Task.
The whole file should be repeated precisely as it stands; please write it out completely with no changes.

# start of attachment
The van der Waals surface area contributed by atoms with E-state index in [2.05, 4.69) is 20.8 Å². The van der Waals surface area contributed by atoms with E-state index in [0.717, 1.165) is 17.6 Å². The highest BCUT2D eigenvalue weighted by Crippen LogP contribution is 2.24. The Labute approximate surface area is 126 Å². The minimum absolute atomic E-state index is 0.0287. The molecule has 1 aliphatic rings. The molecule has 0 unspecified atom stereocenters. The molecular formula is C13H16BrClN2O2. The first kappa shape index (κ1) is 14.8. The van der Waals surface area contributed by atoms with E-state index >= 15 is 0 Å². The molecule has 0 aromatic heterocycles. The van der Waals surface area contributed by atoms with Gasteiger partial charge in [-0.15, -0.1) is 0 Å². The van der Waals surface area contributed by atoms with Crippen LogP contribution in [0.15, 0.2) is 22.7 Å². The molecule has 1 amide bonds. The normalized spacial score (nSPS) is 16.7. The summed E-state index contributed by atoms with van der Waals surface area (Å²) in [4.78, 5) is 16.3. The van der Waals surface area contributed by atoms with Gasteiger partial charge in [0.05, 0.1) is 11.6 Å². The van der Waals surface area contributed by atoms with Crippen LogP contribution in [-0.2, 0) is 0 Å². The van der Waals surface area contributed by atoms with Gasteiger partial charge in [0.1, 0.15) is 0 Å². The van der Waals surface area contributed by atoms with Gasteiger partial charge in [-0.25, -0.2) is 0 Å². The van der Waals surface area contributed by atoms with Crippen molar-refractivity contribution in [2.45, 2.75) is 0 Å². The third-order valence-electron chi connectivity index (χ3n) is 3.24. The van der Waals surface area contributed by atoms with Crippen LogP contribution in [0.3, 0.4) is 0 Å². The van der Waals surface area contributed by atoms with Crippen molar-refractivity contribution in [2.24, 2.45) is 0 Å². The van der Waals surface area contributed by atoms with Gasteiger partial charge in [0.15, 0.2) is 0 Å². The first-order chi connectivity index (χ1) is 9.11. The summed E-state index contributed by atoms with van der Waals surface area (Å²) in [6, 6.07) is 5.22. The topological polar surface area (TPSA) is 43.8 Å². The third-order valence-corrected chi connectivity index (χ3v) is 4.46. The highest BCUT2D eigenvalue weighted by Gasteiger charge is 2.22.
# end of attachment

The van der Waals surface area contributed by atoms with E-state index in [2.05, 4.69) is 20.8 Å². The van der Waals surface area contributed by atoms with E-state index in [0.717, 1.165) is 17.6 Å². The highest BCUT2D eigenvalue weighted by Crippen LogP contribution is 2.24. The Labute approximate surface area is 126 Å². The minimum absolute atomic E-state index is 0.0287. The molecule has 1 aliphatic rings. The molecule has 0 unspecified atom stereocenters. The molecular formula is C13H16BrClN2O2. The first kappa shape index (κ1) is 14.8. The van der Waals surface area contributed by atoms with E-state index >= 15 is 0 Å². The molecule has 0 aromatic heterocycles. The van der Waals surface area contributed by atoms with Gasteiger partial charge in [-0.15, -0.1) is 0 Å². The van der Waals surface area contributed by atoms with Crippen LogP contribution in [0.15, 0.2) is 22.7 Å². The molecule has 1 amide bonds. The normalized spacial score (nSPS) is 16.7. The summed E-state index contributed by atoms with van der Waals surface area (Å²) in [4.78, 5) is 16.3. The van der Waals surface area contributed by atoms with Gasteiger partial charge in [0.05, 0.1) is 11.6 Å². The van der Waals surface area contributed by atoms with Crippen LogP contribution in [-0.2, 0) is 0 Å². The van der Waals surface area contributed by atoms with Gasteiger partial charge in [0.1, 0.15) is 0 Å². The van der Waals surface area contributed by atoms with Gasteiger partial charge in [-0.25, -0.2) is 0 Å². The van der Waals surface area contributed by atoms with Crippen molar-refractivity contribution in [2.45, 2.75) is 0 Å². The third-order valence-electron chi connectivity index (χ3n) is 3.24. The van der Waals surface area contributed by atoms with Crippen LogP contribution in [0.3, 0.4) is 0 Å². The van der Waals surface area contributed by atoms with Crippen molar-refractivity contribution in [2.24, 2.45) is 0 Å². The van der Waals surface area contributed by atoms with Gasteiger partial charge in [0.15, 0.2) is 0 Å². The first-order chi connectivity index (χ1) is 9.11. The summed E-state index contributed by atoms with van der Waals surface area (Å²) in [6, 6.07) is 5.22. The topological polar surface area (TPSA) is 43.8 Å². The third-order valence-corrected chi connectivity index (χ3v) is 4.46. The highest BCUT2D eigenvalue weighted by Gasteiger charge is 2.22.